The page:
Crop canopies, which were looking excessive in early November, have been cut back by a few really sharp frosts in late 2016, and by pigeons, which are having their usual go at this crop.
Pre-emergence herbicides, on the whole, appear to have worked well with little or no grassweed in evidence yet, and only a few cleavers and fumitory having made it through the treatments.
Wild oats on some sites have come through in large numbers and are also large.
These will be best removed from the crop at the earliest opportunity before they become truly competitive.
If the weather continues to hold then winter barley and oilseed rape crops will receive the first nitrogen top dressings within the next week or two.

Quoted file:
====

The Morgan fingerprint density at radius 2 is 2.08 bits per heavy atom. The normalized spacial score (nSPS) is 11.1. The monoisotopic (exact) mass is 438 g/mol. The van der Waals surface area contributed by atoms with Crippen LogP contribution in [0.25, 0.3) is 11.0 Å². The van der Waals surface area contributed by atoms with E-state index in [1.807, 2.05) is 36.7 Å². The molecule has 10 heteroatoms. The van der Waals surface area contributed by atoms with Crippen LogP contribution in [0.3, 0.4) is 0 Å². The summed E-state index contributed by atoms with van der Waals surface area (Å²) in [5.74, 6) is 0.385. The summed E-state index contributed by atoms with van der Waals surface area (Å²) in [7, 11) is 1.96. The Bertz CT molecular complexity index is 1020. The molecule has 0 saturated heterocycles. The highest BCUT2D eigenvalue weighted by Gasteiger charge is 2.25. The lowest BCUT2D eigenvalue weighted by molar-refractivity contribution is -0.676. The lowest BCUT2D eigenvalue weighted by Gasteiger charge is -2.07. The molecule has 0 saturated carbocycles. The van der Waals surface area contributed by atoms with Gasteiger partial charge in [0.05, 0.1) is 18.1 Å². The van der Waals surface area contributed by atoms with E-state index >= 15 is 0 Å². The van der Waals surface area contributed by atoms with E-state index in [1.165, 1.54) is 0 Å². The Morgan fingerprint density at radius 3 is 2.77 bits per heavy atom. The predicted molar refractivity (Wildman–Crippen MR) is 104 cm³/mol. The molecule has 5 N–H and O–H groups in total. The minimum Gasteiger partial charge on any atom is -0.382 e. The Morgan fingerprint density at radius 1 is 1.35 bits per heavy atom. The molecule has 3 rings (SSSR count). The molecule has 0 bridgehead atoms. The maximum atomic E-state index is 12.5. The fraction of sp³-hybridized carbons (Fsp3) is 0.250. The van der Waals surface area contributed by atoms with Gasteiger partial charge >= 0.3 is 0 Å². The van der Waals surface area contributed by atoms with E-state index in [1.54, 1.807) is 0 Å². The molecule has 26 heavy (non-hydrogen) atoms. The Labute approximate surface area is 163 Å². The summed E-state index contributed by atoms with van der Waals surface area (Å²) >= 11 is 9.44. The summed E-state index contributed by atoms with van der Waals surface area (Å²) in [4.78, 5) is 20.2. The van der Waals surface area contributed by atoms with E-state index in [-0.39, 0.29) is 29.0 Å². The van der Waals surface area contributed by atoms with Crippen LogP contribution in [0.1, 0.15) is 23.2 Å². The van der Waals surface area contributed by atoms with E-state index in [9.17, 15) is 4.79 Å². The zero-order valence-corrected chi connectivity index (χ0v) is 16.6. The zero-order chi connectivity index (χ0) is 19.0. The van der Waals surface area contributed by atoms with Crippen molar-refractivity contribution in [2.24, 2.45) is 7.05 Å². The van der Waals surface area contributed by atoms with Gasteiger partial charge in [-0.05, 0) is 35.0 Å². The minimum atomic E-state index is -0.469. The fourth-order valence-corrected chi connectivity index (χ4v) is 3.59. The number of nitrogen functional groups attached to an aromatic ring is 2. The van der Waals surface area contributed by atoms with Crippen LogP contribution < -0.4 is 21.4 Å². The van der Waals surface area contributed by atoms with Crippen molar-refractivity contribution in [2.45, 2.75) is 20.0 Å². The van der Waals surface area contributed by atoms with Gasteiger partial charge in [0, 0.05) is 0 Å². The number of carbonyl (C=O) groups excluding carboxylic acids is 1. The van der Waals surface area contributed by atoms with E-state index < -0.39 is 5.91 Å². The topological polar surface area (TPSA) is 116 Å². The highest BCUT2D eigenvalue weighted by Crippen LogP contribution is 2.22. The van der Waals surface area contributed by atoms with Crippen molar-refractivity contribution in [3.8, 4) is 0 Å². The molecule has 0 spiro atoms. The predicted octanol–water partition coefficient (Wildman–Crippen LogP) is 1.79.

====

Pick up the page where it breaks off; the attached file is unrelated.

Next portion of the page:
The forward and well-tillered wheat crops will not need much nitrogen too early this year. It is already looking like lodging could be more of a problem than getting enough tillers in the crop to achieve the desired headcount in June.
North: David Martindale
Arable Alliance (Yorkshire)
Winter has so far been quite kind to crops with December and January being relatively dry and only occasional light frosts limiting crop growth.
Even winter barley crops have a healthy glow whereas usually by now they would be suffering from the winter blues and appear more yellow than green.
For winter cereals, it is a case of assessing the level of success from blackgrass herbicide programmes.
Generally, where the full herbicide plan was applied then control seems good, although blackgrass has a funny habit of destroying such optimism when it appears above the crop in June.